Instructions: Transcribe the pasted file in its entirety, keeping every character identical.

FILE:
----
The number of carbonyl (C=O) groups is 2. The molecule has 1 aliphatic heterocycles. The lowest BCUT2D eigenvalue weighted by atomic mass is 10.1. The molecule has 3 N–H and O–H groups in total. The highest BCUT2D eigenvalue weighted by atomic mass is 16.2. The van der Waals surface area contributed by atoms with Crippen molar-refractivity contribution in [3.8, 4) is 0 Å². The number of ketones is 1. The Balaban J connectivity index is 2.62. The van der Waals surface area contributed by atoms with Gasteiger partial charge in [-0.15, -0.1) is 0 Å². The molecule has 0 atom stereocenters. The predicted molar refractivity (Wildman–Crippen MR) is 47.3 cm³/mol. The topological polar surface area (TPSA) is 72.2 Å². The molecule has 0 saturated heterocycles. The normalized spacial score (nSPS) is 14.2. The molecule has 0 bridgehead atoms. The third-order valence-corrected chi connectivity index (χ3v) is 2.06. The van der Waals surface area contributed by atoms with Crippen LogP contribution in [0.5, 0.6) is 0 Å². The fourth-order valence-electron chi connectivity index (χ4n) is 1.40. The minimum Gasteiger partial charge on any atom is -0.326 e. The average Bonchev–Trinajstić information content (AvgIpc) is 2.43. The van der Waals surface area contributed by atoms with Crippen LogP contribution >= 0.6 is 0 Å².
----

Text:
The number of carbonyl (C=O) groups is 2. The molecule has 1 aliphatic heterocycles. The lowest BCUT2D eigenvalue weighted by atomic mass is 10.1. The molecule has 3 N–H and O–H groups in total. The highest BCUT2D eigenvalue weighted by atomic mass is 16.2. The van der Waals surface area contributed by atoms with Crippen molar-refractivity contribution in [3.8, 4) is 0 Å². The number of ketones is 1. The Balaban J connectivity index is 2.62. The van der Waals surface area contributed by atoms with Gasteiger partial charge in [-0.15, -0.1) is 0 Å². The molecule has 0 atom stereocenters. The predicted molar refractivity (Wildman–Crippen MR) is 47.3 cm³/mol. The topological polar surface area (TPSA) is 72.2 Å². The molecule has 0 saturated heterocycles. The normalized spacial score (nSPS) is 14.2. The molecule has 0 bridgehead atoms. The third-order valence-corrected chi connectivity index (χ3v) is 2.06. The van der Waals surface area contributed by atoms with Crippen LogP contribution in [0.5, 0.6) is 0 Å². The fourth-order valence-electron chi connectivity index (χ4n) is 1.40. The minimum Gasteiger partial charge on any atom is -0.326 e. The average Bonchev–Trinajstić information content (AvgIpc) is 2.43. The van der Waals surface area contributed by atoms with Crippen LogP contribution >= 0.6 is 0 Å².